Should you use a QDRO when getting divorced?

The assets that you own when you get divorced may feel easy to divide, especially if you're using mediation to reduce conflict and you have agreed to split your assets 50/50. If you have $100,000 in the bank, you both take home $50,000 and open your own accounts. If you sell the home and make another $200,000, that's $100,000 for each of you. You feel like you can run quickly down the list of assets and get this done.

But what about assets that you may not be using yet, but that you still own? For instance, what about your spouse's pension plan?

For a confidential divorce, choose mediation

Are you interested in a confidential divorce? Perhaps you are a politician or a public figure. Maybe you're just wary about how much information is on the internet these days. Regardless, you want your divorce to be kept secret.

If so, you may want to use mediation, rather than a traditional divorce in court. The mediator helps you and your spouse come to agreements about how you want to split up. You keep the power to make those choices on your own. A judge does not have to step in, so there isn't a judge who knows your most intimate details. On top of that:

  • You do not have a court reporter in the room keeping records of everything that everyone says during the case.
  • The mediator is the only outside party that you have to talk to.
  • If the mediator takes notes, those notes will get destroyed when the process is over. They do not become part of the public record.
  • You do not have to go through a public court case that can be watched by numerous people.
  • The news does not run reports based on these cases, so the details don't make it to the public.

5 tips to help you prepare for divorce mediation

A form of alternative dispute resolution called mediation has gained in popularity over the past several years among couples looking for a divorce solution better than litigation.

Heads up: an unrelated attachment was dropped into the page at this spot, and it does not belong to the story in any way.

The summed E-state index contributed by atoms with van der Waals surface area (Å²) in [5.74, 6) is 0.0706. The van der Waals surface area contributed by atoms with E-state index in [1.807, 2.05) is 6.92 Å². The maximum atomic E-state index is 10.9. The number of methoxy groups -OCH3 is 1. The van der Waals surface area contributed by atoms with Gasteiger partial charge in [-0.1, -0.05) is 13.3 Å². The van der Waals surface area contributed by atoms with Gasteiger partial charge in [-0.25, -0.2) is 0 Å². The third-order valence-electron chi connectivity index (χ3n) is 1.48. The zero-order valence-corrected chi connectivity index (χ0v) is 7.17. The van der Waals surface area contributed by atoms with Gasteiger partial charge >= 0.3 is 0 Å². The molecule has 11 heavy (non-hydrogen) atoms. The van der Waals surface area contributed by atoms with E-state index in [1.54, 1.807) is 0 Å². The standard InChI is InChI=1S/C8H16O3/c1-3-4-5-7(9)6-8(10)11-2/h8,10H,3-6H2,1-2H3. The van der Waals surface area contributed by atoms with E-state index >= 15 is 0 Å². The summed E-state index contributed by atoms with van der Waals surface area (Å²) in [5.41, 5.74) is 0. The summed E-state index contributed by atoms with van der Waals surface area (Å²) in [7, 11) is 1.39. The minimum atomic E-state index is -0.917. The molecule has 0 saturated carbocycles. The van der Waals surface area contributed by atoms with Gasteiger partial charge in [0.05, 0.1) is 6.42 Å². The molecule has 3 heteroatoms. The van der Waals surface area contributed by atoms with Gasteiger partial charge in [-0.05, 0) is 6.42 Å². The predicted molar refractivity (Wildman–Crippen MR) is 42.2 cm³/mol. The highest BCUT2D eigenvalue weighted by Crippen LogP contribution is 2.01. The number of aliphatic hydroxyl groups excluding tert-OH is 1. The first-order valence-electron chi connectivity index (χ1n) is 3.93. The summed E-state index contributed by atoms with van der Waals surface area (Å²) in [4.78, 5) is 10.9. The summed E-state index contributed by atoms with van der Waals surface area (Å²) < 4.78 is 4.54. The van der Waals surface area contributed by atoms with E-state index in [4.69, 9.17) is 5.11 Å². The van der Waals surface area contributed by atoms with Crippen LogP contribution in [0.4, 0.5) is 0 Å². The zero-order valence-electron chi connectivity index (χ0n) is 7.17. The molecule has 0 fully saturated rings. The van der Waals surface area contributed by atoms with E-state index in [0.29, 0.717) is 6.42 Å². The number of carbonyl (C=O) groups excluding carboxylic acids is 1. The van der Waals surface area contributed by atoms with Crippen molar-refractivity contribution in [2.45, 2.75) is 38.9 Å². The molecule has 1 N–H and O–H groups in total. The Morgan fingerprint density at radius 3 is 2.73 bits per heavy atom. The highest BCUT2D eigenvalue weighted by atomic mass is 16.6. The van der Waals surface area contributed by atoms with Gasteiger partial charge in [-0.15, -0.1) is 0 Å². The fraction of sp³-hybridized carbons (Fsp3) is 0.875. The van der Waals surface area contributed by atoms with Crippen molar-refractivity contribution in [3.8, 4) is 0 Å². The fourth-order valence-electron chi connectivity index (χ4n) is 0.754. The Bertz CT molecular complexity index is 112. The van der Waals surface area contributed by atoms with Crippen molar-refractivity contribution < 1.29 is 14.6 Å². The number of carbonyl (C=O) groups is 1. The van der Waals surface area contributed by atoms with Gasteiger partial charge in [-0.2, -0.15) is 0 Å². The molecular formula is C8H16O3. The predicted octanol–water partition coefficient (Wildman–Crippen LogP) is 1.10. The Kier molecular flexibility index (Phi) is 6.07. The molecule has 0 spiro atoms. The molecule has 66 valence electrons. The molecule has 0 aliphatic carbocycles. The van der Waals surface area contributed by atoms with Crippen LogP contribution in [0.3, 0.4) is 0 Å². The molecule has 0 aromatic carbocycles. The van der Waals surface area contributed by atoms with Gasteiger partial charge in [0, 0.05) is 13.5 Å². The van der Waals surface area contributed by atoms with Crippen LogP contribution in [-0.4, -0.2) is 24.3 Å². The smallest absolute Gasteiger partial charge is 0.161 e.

If you believe mediation is the best format for your divorce, here are five tips to help you prepare:

Don't assume life will change after marriage

People often talk about marriage being life-changing, and there certainly are ways your life will change after you tie the knot. But you don't want to assume that life will change in specific ways, or it can lead to a quick divorce.

Relationship experts point out that many fast divorces -- after just a year or less of marriage -- may happen for this reason. One person thinks things will be different with their partner, and they only agree to the marriage on those grounds. When nothing changes, they opt for a divorce.

A collaborative divorce gives you more control

When you and your spouse feel like you can work together during your divorce, you may decide to go the route of a collaborative divorce. Cooperation is necessary, but this keeps your divorce out of the court system.

One of the big advantages of working together like this is that you get more control. A traditional, court-based divorce means you present the case to the judge, he or she considers it and then you get a court order that you have to follow. You really don't have much control over what that order says.